Local elections 2022: Far-right parties and conspiracy theorists ‘roundly rejected’ at polls

Little support for parties including For Britain and the National Front, or new conspiracy theorist groups

Lizzie Dearden
Home Affairs Editor
Friday 06 May 2022 20:46 BST
For Britain leader Anne Marie Waters was among the prominent figures standing for election (PA)
For Britain leader Anne Marie Waters was among the prominent figures standing for election (PA) (PA)

Far-right and conspiracy theorist political parties have so far won zero seats in the local elections.

Extremist groups attempted to win places on councils across Britain as voters went to the polls in 200 local authorities on Thursday.

But with almost all the results declared on Friday evening, none of their candidates had been elected and few had received more than a handful of votes.

Counter-extremist group Hope Not Hate called the results “disastrous”, adding: “The UK’s electoral far right have been roundly rejected at the polls.”

The anti-Islam For Britain party, headed by former Ukip leadership candidate Anne Marie Waters, had targeted 14 seats from Exeter to the Wirrall.

Its national manifesto proposes policies including banning the burqa, scrapping hate crime legislation and stopping “anti-white discrimination”.

Ms Waters received the highest number of votes out of For Britain’s candidates - 203 - but still came third with only 14 per cent of the vote in Hartlepool.

Some representatives received as few as 11 votes and the party has not yet made any statement on the results.

Britain First, which was allowed to re-register as a political party last year despite leader Paul Golding having convictions for a terror offence and hate crimes, fielded three candidates.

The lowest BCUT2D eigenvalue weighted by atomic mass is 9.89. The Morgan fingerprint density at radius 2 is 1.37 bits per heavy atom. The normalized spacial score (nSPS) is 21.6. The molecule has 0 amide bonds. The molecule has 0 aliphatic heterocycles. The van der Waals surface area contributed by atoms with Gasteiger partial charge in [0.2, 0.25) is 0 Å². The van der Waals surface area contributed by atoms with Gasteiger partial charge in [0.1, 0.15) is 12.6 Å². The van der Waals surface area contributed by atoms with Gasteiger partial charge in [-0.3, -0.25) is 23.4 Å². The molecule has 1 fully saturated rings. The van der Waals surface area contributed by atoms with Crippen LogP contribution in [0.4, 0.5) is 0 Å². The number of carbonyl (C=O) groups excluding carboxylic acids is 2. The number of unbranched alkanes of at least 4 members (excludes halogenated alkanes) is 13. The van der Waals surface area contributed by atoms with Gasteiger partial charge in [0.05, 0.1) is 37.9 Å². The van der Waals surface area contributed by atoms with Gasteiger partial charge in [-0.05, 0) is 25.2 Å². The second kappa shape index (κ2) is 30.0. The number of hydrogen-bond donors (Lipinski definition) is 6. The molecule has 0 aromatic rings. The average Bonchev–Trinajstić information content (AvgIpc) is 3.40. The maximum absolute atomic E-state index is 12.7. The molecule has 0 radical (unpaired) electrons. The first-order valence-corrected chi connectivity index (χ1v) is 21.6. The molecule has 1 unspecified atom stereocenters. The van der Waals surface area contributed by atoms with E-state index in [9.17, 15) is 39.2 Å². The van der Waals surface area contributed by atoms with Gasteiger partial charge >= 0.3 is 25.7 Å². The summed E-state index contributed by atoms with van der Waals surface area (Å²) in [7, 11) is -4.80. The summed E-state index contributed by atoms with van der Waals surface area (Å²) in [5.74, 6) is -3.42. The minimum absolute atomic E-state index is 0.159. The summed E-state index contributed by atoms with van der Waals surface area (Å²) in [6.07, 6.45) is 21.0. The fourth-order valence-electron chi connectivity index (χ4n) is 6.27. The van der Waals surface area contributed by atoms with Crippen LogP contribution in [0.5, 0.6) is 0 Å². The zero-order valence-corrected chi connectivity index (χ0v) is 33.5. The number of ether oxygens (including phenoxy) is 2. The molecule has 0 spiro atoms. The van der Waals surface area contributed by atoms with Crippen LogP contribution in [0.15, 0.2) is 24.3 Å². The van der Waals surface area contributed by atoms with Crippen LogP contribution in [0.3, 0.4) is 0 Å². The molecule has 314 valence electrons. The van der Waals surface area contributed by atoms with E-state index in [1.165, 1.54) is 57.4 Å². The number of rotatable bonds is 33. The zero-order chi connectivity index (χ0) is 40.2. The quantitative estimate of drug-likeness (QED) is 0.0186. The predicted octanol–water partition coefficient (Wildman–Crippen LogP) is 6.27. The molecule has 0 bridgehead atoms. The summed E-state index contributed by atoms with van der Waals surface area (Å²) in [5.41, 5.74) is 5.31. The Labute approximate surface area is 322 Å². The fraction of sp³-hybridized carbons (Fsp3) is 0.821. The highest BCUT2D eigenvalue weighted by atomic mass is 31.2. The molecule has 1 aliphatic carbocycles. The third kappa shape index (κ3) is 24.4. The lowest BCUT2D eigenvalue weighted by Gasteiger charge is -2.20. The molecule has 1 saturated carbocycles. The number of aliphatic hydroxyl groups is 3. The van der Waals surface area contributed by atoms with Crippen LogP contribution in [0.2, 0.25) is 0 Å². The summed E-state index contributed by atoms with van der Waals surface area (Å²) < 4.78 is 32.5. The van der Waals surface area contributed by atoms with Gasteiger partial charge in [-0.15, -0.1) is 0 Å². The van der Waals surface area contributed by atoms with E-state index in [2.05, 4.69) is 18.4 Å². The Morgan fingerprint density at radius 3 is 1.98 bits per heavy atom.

It won no seats but celebrated the 508 votes for its party chair Ashlea Simon, after she finished second in a Salford ward.

On its social media channels, the group said Ms Simon “trounced” the Conservatives, Liberal Democrats and Green Party, although the winning Labour candidate won more than twice as many votes.

Britain First said it was “onwards and upwards” for its political ambitions, adding: “Rome wasn't built in a day, so the saying goes, and the same is true for Britain First as a political party.”

Boris Johnson responds to election results

Its official policies include deporting asylum seekers, banning abortion, castrating rapists and jailing journalists for “false reports”.

The British Democrats, who purport to “defend and preserve the distinctive identity of the British nation” and claim the “very existence of the indigenous population is under unprecedented threat”, lost in the four seats they contested.

The party’s candidates came bottom of the list in Bexley and Basildon, and third in Bradford and Maidstone, having received between 100 and 253 votes each.

The fascist National Front also failed to win any seats, finishing with just a handful of votes in Derbyshire and West Yorkshire.

Several new conspiracy theorist groups also fielded candidates, following an explosion in activity during the coronavirus activity.

The anti-lockdown Let London Live group, fronted by prominent activist Piers Corbyn, saw poor results in Southwark, Hillingdon and Camden.

Mr Corbyn, the brother of former Labour leader Jeremy, came 9th of 12 candidates in the seat he contested, with 200 votes.

The Freedom Alliance, which purports to “provide real opposition to the state's Covid narrative”, fielded a significant number of candidates across England but received under 1 per cent of votes in all council areas so far declared.

Save Us Now, which focuses on 5G conspiracy theories, won a total of 63 votes in two wards in Gateshead.

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